It was getting late and so after passing one last stand that was selling those same mouse-sized cockroaches as pets (I knew that beer loving fellow was not wild) we back out of the market and into some silent streets where we surprisingly stumbled upon Qishan Temple. It was of course closed for the evening, but even so, there illuminated by only a few weak streetlights, I could see that it was very different than the temples I was used to. Far more ornate, baroque and a tiny bit scarier. Clearly the rendering of the dragons, phoenixes and other beasts were strongly influenced by the aesthetic of the southern mainland immigrants and not so much by the Ming and Manchu northerners. Completely different was the host of tiny people that roamed just below the eaves, depictions of various saints, demons and fairies. I looked forward to a daytime visit to one of these beauties.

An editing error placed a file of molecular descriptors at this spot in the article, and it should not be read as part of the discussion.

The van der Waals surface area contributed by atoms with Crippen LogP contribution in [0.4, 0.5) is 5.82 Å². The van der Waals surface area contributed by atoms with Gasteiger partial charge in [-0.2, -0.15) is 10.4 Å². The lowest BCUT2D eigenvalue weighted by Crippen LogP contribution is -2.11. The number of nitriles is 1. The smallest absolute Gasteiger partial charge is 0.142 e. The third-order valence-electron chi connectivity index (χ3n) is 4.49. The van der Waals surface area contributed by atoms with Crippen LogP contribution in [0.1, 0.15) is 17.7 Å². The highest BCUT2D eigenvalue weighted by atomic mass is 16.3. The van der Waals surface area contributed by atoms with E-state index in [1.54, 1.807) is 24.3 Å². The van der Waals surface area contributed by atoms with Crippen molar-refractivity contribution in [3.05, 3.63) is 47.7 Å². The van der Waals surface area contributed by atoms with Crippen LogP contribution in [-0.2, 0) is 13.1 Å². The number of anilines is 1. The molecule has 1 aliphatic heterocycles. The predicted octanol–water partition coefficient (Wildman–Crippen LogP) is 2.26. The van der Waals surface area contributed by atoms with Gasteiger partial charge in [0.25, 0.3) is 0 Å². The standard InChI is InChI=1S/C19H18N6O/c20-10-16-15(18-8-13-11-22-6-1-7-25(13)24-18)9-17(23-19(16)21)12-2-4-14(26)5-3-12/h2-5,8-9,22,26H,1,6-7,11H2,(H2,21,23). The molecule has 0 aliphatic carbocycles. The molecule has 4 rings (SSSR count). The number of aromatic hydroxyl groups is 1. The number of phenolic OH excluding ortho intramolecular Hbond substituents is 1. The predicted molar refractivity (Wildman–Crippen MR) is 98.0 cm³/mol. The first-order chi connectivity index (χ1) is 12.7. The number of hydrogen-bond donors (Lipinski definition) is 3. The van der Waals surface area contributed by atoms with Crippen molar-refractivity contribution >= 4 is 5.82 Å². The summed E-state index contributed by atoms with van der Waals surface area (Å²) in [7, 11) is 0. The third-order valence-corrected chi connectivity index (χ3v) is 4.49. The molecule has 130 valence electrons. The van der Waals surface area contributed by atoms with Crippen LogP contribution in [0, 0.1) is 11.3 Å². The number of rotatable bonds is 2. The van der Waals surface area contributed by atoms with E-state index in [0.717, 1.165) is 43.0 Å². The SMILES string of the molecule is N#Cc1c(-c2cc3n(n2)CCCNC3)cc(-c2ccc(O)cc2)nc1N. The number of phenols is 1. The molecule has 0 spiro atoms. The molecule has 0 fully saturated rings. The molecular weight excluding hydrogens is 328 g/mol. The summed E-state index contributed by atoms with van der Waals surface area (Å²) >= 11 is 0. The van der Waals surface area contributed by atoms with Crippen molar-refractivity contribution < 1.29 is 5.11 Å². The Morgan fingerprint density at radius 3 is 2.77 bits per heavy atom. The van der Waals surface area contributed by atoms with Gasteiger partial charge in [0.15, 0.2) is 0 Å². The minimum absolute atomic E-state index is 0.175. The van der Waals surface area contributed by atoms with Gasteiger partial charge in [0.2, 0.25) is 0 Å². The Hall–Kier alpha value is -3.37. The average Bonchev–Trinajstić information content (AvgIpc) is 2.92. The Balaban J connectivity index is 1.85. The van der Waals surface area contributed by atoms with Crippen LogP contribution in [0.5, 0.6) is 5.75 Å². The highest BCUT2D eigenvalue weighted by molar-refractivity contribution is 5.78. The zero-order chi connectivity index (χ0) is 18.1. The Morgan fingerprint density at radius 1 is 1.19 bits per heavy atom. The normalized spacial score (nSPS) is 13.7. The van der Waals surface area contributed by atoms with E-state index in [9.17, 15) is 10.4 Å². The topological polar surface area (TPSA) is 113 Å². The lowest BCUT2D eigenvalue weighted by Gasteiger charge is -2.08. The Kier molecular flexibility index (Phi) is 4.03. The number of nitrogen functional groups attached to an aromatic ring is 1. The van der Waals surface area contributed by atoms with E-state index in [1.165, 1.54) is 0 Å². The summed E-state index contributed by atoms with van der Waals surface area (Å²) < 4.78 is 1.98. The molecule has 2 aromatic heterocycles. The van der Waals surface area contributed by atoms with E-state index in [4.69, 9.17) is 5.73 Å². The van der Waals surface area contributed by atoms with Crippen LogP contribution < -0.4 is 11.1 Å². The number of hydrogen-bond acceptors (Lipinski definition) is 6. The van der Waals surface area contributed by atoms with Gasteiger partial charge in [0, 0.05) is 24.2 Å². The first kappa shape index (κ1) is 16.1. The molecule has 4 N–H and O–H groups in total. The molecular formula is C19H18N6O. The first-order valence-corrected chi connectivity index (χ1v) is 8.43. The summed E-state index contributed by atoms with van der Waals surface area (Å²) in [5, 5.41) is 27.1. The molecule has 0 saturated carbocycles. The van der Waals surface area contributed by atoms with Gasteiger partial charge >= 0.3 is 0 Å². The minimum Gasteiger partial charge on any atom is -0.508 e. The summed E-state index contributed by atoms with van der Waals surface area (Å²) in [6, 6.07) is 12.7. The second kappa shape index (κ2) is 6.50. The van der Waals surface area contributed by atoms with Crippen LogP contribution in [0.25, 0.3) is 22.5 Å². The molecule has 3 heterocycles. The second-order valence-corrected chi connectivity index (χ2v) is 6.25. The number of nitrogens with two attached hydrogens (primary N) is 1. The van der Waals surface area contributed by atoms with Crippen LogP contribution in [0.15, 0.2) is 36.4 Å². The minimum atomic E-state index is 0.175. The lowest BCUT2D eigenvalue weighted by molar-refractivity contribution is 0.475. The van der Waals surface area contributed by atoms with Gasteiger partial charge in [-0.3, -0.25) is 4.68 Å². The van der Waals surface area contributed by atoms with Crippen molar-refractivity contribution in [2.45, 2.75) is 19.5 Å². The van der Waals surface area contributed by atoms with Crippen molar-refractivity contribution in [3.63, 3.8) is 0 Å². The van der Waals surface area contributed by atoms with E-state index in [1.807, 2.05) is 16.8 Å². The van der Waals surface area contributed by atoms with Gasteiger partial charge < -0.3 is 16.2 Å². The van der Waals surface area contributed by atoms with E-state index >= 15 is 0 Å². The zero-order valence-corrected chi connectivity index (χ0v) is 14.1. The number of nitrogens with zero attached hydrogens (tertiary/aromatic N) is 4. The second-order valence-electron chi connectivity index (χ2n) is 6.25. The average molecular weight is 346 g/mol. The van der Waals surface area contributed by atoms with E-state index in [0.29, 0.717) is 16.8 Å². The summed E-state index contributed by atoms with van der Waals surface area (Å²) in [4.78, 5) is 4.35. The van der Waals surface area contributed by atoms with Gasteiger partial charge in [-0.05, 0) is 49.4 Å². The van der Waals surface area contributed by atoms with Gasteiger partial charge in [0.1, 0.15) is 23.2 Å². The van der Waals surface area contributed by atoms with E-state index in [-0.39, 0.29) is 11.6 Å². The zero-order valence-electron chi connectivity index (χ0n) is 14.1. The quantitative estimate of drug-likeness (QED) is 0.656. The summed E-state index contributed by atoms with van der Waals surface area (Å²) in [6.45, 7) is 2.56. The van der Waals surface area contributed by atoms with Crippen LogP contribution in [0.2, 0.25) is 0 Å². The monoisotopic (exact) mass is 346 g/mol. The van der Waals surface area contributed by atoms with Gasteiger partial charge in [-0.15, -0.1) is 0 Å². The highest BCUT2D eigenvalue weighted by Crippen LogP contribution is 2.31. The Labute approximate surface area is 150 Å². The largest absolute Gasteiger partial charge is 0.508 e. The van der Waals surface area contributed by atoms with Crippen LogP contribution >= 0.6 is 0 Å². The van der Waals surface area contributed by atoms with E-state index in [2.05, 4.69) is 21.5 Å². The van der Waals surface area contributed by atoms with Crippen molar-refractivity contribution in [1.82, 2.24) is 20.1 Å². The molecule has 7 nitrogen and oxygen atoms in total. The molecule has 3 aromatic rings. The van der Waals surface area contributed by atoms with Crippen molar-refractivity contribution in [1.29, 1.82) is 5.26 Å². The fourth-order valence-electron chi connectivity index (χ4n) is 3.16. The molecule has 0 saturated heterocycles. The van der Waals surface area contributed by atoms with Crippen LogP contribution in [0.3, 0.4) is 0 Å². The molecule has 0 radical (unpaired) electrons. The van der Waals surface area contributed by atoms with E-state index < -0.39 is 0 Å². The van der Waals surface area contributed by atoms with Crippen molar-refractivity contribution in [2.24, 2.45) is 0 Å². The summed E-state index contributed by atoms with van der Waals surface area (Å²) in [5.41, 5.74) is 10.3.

We caught a cab back to the hotel and spent some time in the bar admiring the duo singing American pop tunes. She had great voice and he was handy with the guitar. Every nice bar I visit on this side of the world has just such a duo versus the taverns in Dalian that tend to be entertained by sleazy Filipina bands fronted by girls in hot pants and boys with a rather strong androgynous slant. The better places in Shanghai, Japan and now Taipei usually have pairs that cover jazz standards and modern love songs. Often they’re Americans and they always bring to mind the group in that wonderful movie, “Lost in Translation.” Of tonight’s pair, he was Chinese and she appeared to be some sort of Eurasian with a strong western component. They were pleasant and cheery and a nice cap for the evening.